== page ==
“I then called Bombay hospital. They had a bed but no dialysis facility for COVID-19 patients. Finally, we used some influence to get her admitted to Nanavati hospital, where a patient had just been discharged,” the patient’s daughter said, adding that she suspected her mother contracted the virus from a dialysis machine at another hospital.

BMC’s response

BMC officials said that although enough beds were available to quarantine high-risk slum dwellers and asymptomatic infected patients, they were short of beds for critical patients who needed immediate support.

“The current situation is so bad that we have to wait for a patient to get discharged to admit another. The beds are always occupied,” Dr Mangala Gomare, deputy executive health officer, told the daily.

The officials also complained that hospitals were not prompt enough to provide real-time updates if beds become available.

“This morning, we had three discharges, and already three patients were waiting in casualty to get admitted, all requiring ICU support,” said Dr V. Ravishankar, chief operating officer in Lilavati, while saying that the facility had 37 beds for COVID-19 patients, including the six in ICU.

He said that it wasn’t easy to add more beds as the hospital did not have enough staff to cater to an ever-increasing number of COVID-19 cases. “We now plan to change staffing pattern – one nurse to look after three beds instead of two. Only then can we add more beds,” Ravishankar said.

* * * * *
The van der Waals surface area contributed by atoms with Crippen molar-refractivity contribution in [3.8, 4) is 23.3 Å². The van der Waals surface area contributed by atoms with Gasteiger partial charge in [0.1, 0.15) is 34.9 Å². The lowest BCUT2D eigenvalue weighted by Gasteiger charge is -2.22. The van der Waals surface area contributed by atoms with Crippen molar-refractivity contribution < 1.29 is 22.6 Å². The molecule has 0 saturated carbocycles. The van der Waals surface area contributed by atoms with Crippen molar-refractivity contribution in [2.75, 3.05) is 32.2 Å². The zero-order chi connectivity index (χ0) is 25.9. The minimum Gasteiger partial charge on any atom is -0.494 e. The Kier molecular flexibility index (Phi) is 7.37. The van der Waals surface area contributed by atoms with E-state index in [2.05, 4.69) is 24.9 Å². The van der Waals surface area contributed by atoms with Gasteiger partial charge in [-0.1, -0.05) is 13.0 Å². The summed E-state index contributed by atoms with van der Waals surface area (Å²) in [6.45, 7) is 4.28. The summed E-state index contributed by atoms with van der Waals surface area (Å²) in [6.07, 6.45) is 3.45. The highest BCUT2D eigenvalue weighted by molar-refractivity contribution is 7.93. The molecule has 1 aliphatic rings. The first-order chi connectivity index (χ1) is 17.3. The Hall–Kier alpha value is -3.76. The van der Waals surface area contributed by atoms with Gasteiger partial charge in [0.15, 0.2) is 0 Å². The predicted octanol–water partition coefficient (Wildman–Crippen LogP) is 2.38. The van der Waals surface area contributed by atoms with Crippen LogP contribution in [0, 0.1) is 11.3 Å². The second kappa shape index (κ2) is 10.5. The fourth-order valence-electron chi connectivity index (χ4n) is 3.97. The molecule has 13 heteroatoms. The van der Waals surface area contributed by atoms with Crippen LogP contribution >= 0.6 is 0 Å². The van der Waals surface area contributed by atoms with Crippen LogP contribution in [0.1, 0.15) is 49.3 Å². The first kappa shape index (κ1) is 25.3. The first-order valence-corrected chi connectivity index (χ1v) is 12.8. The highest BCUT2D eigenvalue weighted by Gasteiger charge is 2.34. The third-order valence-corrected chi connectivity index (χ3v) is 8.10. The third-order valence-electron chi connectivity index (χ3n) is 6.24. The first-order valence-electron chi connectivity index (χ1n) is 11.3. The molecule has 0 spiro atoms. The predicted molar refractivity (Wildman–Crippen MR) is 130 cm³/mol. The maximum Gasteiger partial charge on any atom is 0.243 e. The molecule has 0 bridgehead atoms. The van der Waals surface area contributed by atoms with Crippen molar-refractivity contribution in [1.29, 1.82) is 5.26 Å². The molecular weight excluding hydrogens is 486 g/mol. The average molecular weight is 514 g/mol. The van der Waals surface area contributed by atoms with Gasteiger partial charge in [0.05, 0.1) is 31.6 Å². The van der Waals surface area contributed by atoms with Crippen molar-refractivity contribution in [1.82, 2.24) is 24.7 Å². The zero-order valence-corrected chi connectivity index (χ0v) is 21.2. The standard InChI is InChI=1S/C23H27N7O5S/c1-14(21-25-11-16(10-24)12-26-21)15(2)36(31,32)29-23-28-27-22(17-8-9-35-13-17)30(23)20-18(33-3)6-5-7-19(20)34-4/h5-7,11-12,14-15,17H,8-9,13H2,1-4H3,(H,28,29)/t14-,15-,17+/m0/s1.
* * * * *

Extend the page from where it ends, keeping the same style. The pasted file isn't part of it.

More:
Also read: In Poor Nations, a New Disease Stalls Efforts to Fight Old Ones

Similarly, St George’s hospital officials said that they have 102 COVID-19 beds, and all of them were full as on Tuesday. “Twenty-six patients were on ventilator. One patient requiring emergency hospitalisation had to be kept in the casualty ward, as no ICU beds were vacant. A doctor said they cannot keep patients in casualty for long and had four more patients on a waiting list,” the daily reported about St George’s hospital.

It had decided to add another 24 beds by Wednesday but expressed its inability to add more owing to the lack of enough doctors and paramedical staff.

BMC’s plans to free up beds

The state government has categorised three levels of COVID-19 treatment facilities. One, COVID-19 care units to cater to asymptomatic or mildly symptomatic patients. There are 14,000 beds in such centres. COVID-19 facilities, which have over 10,000 beds, admit moderately-ill patients who complain of minor breathlessness. The acute shortage is being experienced at dedicated hospitals which are treating severely-affected patients among whom the death rate is the highest.

BMC now plans to amp up the latter by adding more beds with ICU support in Worli’s NSCI add beds with ICU support. The NSCI currently functions only as COVID-19-care centre but BMC has plans to increase the number of beds there to 34,000.

“The discharge policy is also being strictly followed to ensure beds get free on time for another patient,” said deputy executive health officer Dr Daksha Shahy. Since Monday, BMC has started to follow the Union government’s protocol on discharge and is now discharging asymptomatic and mildly-symptomatic patients after 10 days without a test if they do not develop more symptoms.

“Those with moderate or severe symptoms will be discharged after one negative test result, and if they are stable. Civic officials said the new discharge policy will help free beds quicker,” the daily reported.

Note: The story has been updated to remove the words ‘privately-funded’ which has been erroneously used to describe four Mumbai hospitals in an earlier version.